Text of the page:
When a melting tank is put into operation in the glass industry, it is a special milestone. After planning and months of construction, the tank begins a journey that will last several years during which the melting unit, in order to be economically viable, must sustain full power and withstand great stress at high temperatures.
The SCHOTT technology group has now “fired up” (as insiders call the official start of operation) a new glass melting tank for ZERODUR® glass-ceramic production at its Mainz site.
“The second tank reserved exclusively for ZERODUR® glass-ceramic is designed to meet the material’s long-term high demand and to contribute to the success of customers. In addition, the investment in the Mainz site, our company’s center of glass-ceramic expertise, will secure jobs,” said Christoph Fark, Executive Vice President of Advanced Optics at SCHOTT.
During firing up, the burner lance of a mobile gas-air burner is directed into the completely empty tank interior and ignited. There is a special reason: “Before glass can be melted, the residual moisture of the special stone-on-stone refractory material must first be removed with a tempering device and the tank must be brought to an operating temperature of at least 1,000 degrees Celsius,” explains the responsible engineer and project manager Thomas Lifka.
Only then can the actual glass melt begin in the new tank. The pre-mixed raw materials – in the case of ZERODUR®, mainly silicon, aluminum and lithium – are introduced into the pre-heated tank over a period of several days and brought to melting temperatures of more than 1,600 degrees Celsius using a combination of electric and fossil heating.
Tank production expert Lifka: “The tank is a so-called discontinuous tank, which means that it is completely filled and emptied at periodic intervals.” The molten glass takes a form according to a fixed casting plan, either round or rectangular depending on the final product.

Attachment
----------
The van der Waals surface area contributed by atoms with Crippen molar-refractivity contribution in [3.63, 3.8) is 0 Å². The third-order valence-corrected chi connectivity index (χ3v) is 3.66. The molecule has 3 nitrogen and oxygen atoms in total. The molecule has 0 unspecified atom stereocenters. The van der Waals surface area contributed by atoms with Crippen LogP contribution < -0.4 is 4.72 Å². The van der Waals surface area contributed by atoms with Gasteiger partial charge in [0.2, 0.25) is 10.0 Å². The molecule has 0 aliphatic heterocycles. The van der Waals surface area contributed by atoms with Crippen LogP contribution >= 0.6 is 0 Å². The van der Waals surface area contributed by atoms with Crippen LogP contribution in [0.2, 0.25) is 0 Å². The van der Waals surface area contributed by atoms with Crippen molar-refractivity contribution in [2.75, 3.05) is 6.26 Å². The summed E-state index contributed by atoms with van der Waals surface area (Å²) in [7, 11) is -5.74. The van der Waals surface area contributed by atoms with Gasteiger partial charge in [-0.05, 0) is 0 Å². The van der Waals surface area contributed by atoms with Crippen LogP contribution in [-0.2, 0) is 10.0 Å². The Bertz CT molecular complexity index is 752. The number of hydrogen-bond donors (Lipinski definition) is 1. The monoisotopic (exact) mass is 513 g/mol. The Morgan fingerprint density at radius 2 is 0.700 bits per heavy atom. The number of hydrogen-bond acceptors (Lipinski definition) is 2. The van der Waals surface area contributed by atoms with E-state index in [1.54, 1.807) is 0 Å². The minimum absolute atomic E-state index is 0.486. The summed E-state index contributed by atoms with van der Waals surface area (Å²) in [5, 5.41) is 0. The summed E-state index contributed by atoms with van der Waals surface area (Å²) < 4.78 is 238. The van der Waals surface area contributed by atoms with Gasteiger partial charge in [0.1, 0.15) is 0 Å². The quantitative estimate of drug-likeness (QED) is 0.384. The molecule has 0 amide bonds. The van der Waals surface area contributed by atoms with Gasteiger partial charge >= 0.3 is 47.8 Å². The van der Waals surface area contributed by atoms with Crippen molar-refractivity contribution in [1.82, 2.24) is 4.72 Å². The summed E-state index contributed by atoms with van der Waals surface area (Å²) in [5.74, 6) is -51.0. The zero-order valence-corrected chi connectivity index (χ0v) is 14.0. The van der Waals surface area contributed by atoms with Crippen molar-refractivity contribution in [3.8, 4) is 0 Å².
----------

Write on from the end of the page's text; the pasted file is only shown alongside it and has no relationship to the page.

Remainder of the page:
The new tank in Mainz is also designed for mirror substrates with a diameter of up to 4.25 meters. The two ZERODUR® mirror substrates for the secondary and tertiary mirrors of the Extremely Large Telescope, for which SCHOTT received the order from the European Southern Observatory (ESO) in mid-January, will be cast from this tank.
What happens after casting? In order to produce glass-ceramics with the required properties, the so-called raw glass must be subjected to a temperature process in both cooling and ceramizing furnaces. At first, the temperature is slowly increased to such an extent that crystal nucleation begins.
After a determined holding time creates the desired number of crystal nuclei, the temperature is further increased to the range of crystal growth. After setting the desired crystallite sizes, blocks are cooled again in a defined manner.
The correct ratio of the temperature-increasing glass phase, about 30 percent, and the shrinking crystal phase of about 70 percent with the correct number and size of the crystallites, ensure the combination’s extremely low thermal expansion.
The ZERODUR® glass-ceramic developed by SCHOTT has been the standard material for mirror substrates in astronomical telescopes for almost 50 years, providing extremely high-resolution images from space due to its “practically” zero expansion property.
In addition to astronomy, the extraordinary material is also a material of choice in other technical applications where extremely low thermal expansion and precision are critical, for example in IC/LCD lithography, aviation and measurement technology. In Mainz, around 100 employees are engaged in the production and sale of ZERODUR® glass-ceramic.
SCHOTT goes E-ELT – Microsite on the topic: www.schott.com/e-elt
SCHOTT ZERODUR®: http://www.schott.com/advanced_optics/german/products/zerodur-extremely-low-expansion-glass-ceramic/index.html
European Southern Observatory (ESO): http://www.eso.org/public/germany/
The European Extremely Large Telescope: http://www.eso.org/public/germany/teles-instr/e-elt/